Caution: If you and your spouse make gifts, a gift tax return may need to be filed even if the amount is under the yearly threshold. The annual gift exclusion allows an individual to gift up to $14,000 per year per person. This means that you can give away up to $14,000 per year to as many people as you wish without paying any taxes on the gift. For married couples, each spouse receives a $14,000 exclusion, meaning that spouses may gift up to $28,000 per year to as many people as they wish.
However, regardless of the amount, if spouses “split” a gift, a gift tax return must be filed by each spouse in order to grant consent to “splitting.” The spouses must file IRS Form 709. Splitting generally means that both spouses agree that any gifts made to third parties will be deemed completed by each spouse equally. In order for this agreement to be valid, each spouse must grant consent on their tax return.
There are two exceptions. If either exception is met, only one spouse needs to file a gift tax return. The first exception applies if only one spouse made any gifts (all of which were present interests) during a calendar year and the total value of the gifts to each third party is no more than $28,000. The second exception applies if one spouse made gifts in amounts of $14,000-$28,000 to any third party and the other spouse made gifts of no more than $14,000 to any other third party during a calendar year. The gifts completed by either spouse must be of present interests, meaning that the recipient of the gift receives the present use and enjoyment of the gift as opposed to a gift that may vest in the future.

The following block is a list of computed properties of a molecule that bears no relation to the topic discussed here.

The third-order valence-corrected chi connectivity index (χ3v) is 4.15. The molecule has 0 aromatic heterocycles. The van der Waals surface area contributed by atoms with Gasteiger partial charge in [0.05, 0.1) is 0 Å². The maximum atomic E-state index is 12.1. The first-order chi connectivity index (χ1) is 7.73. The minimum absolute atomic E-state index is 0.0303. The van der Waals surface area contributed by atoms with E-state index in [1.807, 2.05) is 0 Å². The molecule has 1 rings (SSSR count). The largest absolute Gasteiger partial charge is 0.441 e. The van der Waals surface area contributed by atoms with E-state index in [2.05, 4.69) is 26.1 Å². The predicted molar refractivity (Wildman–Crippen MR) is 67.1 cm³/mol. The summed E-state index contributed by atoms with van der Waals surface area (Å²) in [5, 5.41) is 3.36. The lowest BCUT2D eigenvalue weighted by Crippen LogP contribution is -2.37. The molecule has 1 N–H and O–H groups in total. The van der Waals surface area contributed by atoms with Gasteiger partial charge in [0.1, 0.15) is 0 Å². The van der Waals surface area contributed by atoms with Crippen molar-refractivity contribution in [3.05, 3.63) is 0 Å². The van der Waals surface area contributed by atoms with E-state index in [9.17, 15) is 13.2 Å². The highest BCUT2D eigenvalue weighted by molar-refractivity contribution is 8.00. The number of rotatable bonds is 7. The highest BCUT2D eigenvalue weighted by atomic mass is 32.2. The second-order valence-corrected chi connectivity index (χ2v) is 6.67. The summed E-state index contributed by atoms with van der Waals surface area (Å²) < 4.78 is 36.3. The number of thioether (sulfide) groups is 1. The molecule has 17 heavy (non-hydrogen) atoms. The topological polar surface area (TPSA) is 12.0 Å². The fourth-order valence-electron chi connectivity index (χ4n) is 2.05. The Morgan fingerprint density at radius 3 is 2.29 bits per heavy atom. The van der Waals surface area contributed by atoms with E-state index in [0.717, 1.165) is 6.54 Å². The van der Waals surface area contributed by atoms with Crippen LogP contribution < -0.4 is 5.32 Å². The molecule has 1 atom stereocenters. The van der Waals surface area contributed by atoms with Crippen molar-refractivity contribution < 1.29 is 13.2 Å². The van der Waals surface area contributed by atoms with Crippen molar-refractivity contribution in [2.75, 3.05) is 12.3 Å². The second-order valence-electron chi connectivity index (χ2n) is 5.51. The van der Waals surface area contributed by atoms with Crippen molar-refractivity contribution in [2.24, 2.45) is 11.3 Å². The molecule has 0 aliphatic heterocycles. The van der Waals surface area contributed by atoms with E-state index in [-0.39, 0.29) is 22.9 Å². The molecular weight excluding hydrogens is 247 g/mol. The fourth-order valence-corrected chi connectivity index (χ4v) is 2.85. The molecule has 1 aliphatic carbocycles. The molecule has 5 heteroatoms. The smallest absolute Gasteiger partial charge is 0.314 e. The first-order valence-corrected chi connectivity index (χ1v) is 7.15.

It is important to keep in mind that an individual who makes gifts of less than $14,000 per year per person does not need to file a gift tax return but a married couple who wishes to split gifts must each file a gift tax return even if the split amount is less than $14,000 per spouse.
Michael Salad is an attorney in Cooper Levenson’s Business & Tax and Cyber Risk Management practice groups. He concentrates his practice on estate planning, business transactions, mergers and acquisitions, tax matters and cyber risk management. Michael holds an LL.M. in Estate Planning and Elder Law. Michael is licensed to practice law in New Jersey, Florida and the District of Columbia. Michael may be reached at 609.572.7616 or via e-mail at firstname.lastname@example.org.